"Tablets are not toys...They're just designed for online communication, media consumption and lightweight creation."
So...what you're saying is that they're toys?
One of the best most realistic articles I've read for a while on the Reg.
I will add to this excellent article one other conclusion: people will pay a significant premium for the iPad. Equal pricing from WebOS wasn't or Android isn't enough. Why that is will be a matter for others, industrial design is one factor, the app ecosystem a clear difference.
To compete against apple the peoples will need to charge a lot less, but that's really hard to do given the cost of hardware -display, storage, memory will be the same for apple as everyone else. Maybe another fire sale would kick start the competition, but HP couldn't afford to do it again.
As an aside: I now own a touchpad. good iplayer support, keeps the kids happy. PDF viewer weak. What it does handle is HTML5 apps -which, IMO- is the only app platform that could compete with iOS apps. Which -amusingly enough- WebOS apps were- .
The article hits the nail (or should that be nails) on the head. And also underlines one of the current failings for any one who got their mitts on a TouchPad. Like me, who's typing this on one, the bargain was too much to pass up. I am an Android devotee, having shamelessly indoctrinated every member of my family into getting one. I did not want a TouchPad. I didn't want an iPad.
But the prospect of getting a 32gb tablet from a good manufacturer for £115 is unbelievable.
now I have it, I can never justify getting an Android tablet of this form factor, but I am still holding for a successful port of Android 4 to it. Would I still the currently mooted 2.2 Cyanogen build on it even if it were perfected? No. Within an hour of using it, WebOS has proved itself an excellent operating system and putting anything less than a tablet specific OS would be stupid.
But now I am waiting to see whether the author's point about the platform breeding apps is going to be fruitful now that there is a captive audience of nonsensical bargain hunters like me scouring the HP app store (which is fantastic by the way, if only in construction and execution) looking for all those freebies that I take for granted on Android.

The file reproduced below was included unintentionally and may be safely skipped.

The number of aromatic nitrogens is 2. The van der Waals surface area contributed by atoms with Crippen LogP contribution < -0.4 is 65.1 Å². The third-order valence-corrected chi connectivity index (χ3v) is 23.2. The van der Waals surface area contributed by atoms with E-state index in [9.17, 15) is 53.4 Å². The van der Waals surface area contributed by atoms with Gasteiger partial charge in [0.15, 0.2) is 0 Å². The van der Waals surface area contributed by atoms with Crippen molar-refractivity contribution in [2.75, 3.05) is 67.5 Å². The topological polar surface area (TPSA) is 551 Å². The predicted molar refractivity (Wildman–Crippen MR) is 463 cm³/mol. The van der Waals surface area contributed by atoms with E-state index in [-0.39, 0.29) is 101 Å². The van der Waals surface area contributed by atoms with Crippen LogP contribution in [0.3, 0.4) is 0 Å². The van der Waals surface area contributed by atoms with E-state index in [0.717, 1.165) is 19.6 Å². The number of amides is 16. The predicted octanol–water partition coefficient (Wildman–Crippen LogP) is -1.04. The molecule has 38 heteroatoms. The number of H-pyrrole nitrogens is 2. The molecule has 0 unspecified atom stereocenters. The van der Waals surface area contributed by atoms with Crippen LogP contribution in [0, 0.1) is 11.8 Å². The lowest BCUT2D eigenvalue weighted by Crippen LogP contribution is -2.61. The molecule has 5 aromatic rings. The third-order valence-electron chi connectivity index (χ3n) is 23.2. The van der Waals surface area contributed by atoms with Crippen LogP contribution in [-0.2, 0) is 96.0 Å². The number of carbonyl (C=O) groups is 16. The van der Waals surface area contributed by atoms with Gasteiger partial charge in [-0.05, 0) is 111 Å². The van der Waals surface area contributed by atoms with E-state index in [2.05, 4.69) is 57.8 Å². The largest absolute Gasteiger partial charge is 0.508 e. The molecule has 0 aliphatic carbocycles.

I hope it continues, but if not, the TouchPad will always be a very good media and web delivery mechanism, which is what it is intended to be.
Well the 17 for sale still on Amazon UK for £200 then would suggest so are they.
eBay says the same thing, around £200 seems to be the price people are willing to pay (for the 16Gb model at least). Although I'm not sure at the moment if this is because there is a glut. Once everybody who wants one has one, will the price drop further? If it goes down to £150 I might consider getting one.
The price point.
The cost of an iPad is prohibitive in my opinion. But then it appears I am not an average consumer with limitless disposable income.
A gadget that costs more than I've paid for some cars!
Similarly, I had never thought about a netbook, thinking of them as merely small laptops with a form factor like my old 486 Toshiba Satellite. However, a couple of years ago Asda were selling the Acer Aspire One for £150. That seemed to be a good price to convince myself to buy one.
They sold well, in fact I couldn't get one until I managed to get in the 2nd batch of stock.
It does get a lot of use, and I've triple booted XP and OSX alongside the existing Linux, upgraded the RAM and the WIFI card.
Now though netbooks are just small laptops with the same price as full-fat laptops, with a Windows 7 spec. And accordingly, the netbook market is shrinking.
As the HP touchpad sale has shown, price an item accordingly and it will sell!
Was tempted myself only it was a week before payday.
People will buy a "bargain" even if they never use it. (Cue the Monty Python sketch.)